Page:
Palestinian teen stabs, kills Israeli soldier

By Aron Heller

Associated Press

Published: Wednesday, Nov. 13 2013 6:22 a.m. MST

In this Aug. 25, 2005 file photo, sheep graze in front of Maaleh Adumim, the largest Jewish settlement in the West Bank, five miles (8 kilometers) east of Jerusalem. Israel’s Housing Ministry said Tuesday, Nov. 12, 2013, it is exploring potential construction of thousands of new homes in West Bank settlements in the coming years. The announcement threatened to deal a new blow to U.S.-brokered Mideast peace efforts, which have run into trouble over Israeli settlement construction on occupied lands claimed by the Palestinians.

Baz Ratner, Associated Press

JERUSALEM — A Palestinian teenager stabbed an Israeli soldier to death at a bus station in northern Israel on Wednesday, police said, in a rare nationalistic attack far from the usual West Bank flashpoints.

The soldier was stabbed multiple times in the neck and upper body and was evacuated to hospital in critical condition where he died of his wounds, police spokesman Micky Rosenfeld said.

The attacker, a 16-year-old Palestinian from the West Bank town of Jenin who was working in Israel illegally, was apprehended and was being investigated, Rosenfeld said. The knife he used to stab the soldier was confiscated.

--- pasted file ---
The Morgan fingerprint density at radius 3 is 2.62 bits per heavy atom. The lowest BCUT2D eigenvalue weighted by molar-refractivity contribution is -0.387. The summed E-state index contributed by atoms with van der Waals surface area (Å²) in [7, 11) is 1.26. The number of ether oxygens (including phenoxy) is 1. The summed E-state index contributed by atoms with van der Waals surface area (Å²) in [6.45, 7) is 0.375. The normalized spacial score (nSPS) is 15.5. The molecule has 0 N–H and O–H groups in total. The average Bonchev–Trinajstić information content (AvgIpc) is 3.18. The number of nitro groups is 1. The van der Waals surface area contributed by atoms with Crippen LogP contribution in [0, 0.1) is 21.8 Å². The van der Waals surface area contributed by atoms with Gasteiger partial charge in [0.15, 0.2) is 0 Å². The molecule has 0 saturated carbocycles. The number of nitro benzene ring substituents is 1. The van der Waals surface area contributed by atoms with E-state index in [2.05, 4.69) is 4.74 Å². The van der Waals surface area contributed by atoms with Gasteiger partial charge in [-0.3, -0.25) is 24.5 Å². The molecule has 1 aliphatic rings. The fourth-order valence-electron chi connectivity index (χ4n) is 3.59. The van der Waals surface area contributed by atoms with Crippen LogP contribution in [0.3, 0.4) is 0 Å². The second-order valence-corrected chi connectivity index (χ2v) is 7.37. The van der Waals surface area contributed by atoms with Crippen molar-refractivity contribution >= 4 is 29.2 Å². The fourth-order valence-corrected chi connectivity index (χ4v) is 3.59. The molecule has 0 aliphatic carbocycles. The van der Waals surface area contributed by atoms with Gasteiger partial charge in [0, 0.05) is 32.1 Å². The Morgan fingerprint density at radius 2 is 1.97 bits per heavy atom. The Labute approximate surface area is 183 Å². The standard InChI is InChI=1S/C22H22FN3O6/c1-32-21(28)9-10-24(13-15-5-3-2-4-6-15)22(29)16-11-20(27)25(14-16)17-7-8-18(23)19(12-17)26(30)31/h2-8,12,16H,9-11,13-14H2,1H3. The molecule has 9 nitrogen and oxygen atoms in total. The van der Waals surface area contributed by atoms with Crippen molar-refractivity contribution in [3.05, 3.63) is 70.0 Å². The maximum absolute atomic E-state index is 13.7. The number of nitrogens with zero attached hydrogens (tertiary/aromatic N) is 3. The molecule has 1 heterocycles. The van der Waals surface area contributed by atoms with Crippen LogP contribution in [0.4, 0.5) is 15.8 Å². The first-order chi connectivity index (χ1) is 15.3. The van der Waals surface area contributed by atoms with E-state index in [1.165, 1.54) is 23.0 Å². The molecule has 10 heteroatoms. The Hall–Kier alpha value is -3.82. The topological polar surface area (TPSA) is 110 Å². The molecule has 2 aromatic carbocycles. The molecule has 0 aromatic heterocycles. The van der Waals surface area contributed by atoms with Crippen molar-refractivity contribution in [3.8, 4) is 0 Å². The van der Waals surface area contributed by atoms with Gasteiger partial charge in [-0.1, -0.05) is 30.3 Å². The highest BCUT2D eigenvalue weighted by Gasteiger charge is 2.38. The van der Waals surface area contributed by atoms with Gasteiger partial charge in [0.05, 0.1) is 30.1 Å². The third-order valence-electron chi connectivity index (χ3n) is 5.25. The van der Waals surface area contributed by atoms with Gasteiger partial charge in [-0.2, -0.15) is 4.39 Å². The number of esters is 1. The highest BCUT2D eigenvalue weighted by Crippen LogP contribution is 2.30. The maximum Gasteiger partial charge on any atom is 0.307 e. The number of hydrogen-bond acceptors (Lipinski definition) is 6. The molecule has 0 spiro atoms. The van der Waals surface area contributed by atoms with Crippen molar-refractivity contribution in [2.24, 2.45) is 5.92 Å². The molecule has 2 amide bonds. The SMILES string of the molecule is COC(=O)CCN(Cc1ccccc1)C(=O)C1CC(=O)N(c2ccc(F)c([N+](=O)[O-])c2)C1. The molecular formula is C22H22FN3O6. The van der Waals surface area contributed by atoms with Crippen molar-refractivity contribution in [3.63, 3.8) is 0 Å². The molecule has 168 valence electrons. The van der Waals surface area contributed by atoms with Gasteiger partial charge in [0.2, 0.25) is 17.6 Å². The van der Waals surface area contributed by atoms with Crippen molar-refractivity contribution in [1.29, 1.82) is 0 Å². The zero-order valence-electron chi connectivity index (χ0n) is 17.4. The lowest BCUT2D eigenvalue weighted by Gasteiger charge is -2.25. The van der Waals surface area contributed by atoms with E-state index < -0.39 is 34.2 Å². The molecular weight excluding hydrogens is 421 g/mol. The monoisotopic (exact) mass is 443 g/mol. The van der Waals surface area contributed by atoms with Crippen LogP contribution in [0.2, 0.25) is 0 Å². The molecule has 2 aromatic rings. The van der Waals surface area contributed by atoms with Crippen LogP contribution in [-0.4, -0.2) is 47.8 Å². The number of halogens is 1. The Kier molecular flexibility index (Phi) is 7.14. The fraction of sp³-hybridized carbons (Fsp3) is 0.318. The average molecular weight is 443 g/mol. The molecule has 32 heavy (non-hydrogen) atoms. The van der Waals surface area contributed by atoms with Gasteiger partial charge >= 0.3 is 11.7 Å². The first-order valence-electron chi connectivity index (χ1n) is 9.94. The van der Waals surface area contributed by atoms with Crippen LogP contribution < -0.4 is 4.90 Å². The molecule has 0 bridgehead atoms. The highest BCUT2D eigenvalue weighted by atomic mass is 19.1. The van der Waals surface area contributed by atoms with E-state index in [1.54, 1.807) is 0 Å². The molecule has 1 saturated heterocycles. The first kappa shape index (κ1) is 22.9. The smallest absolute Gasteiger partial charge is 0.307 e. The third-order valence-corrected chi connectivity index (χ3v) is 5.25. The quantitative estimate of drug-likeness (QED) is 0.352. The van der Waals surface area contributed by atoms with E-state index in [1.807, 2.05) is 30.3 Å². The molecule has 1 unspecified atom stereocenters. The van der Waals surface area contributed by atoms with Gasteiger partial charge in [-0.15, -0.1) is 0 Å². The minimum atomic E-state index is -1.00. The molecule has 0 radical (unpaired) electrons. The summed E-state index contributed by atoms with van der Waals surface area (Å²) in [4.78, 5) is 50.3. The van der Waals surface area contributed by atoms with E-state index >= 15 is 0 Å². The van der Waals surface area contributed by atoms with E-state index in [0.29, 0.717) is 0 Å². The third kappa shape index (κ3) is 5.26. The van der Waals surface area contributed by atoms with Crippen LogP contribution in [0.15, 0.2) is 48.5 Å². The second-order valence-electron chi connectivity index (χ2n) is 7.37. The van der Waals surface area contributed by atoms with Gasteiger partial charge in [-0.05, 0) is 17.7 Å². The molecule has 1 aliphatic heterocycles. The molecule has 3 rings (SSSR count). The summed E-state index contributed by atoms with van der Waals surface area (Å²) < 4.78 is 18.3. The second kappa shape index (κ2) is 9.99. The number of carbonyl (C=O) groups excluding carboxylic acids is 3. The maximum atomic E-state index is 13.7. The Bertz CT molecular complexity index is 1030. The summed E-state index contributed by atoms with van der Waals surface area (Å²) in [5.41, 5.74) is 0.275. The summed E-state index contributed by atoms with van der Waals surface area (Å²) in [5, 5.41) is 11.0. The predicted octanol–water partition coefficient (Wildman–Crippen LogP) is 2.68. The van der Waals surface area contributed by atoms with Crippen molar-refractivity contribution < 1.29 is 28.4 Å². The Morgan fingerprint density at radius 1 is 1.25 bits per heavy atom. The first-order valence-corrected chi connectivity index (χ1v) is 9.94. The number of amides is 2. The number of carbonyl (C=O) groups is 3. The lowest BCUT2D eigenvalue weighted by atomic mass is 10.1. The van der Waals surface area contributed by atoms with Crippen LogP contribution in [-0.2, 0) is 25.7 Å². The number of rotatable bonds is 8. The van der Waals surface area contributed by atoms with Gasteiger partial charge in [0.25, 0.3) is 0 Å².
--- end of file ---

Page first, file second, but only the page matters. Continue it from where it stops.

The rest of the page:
The stabbing took place on a Tel Aviv-bound bus as it made a stop in the northern Israeli town of Afula.

The attack comes at a sensitive time as Israelis and Palestinians resumed peace talks in late July, after a nearly five-year break. The sides have set an April target date for reaching an agreement.

But an uptick in deadly violence between Israelis and Palestinians in the West Bank recently is undermining the efforts to make progress in the faltering negotiations. Still, attacks inside Israel itself have been rare.

As part of the U.S.-brokered agreement to restart the peace talks, Israel recently released 26 long-serving Palestinian prisoners who had been convicted of killing Israelis.

Almagor, an Israeli group representing victims of the Palestinian attacks, said Wednesday's stabbing shows Israel was wrong to go through with the prisoners' release because it would encourage Palestinians to believe that despite attacks they will be released someday.

The attack also came a day after Israel flip-flopped over the announcement of plans for new West Bank settlement construction — a key stumbling point in the peace talks.

Israel initially said it would explore the potential construction of thousands of new homes, but the decision was later reversed by Prime Minister Benjamin Netanyahu who said it had created "unnecessary confrontation" with the international community.

The issue of settlement construction has been at the heart of the standstill in peace efforts in recent years and the Palestinians say it remains a major obstacle in the newly restarted talks.

The Palestinians claim the West Bank, east Jerusalem and the Gaza Strip, territories captured by Israel in 1967, for an independent state. They say Israeli settlement construction on occupied lands is a sign of bad faith. More than 500,000 Israelis now live in the West Bank and east Jerusalem. Israel withdrew from Gaza in 2005.

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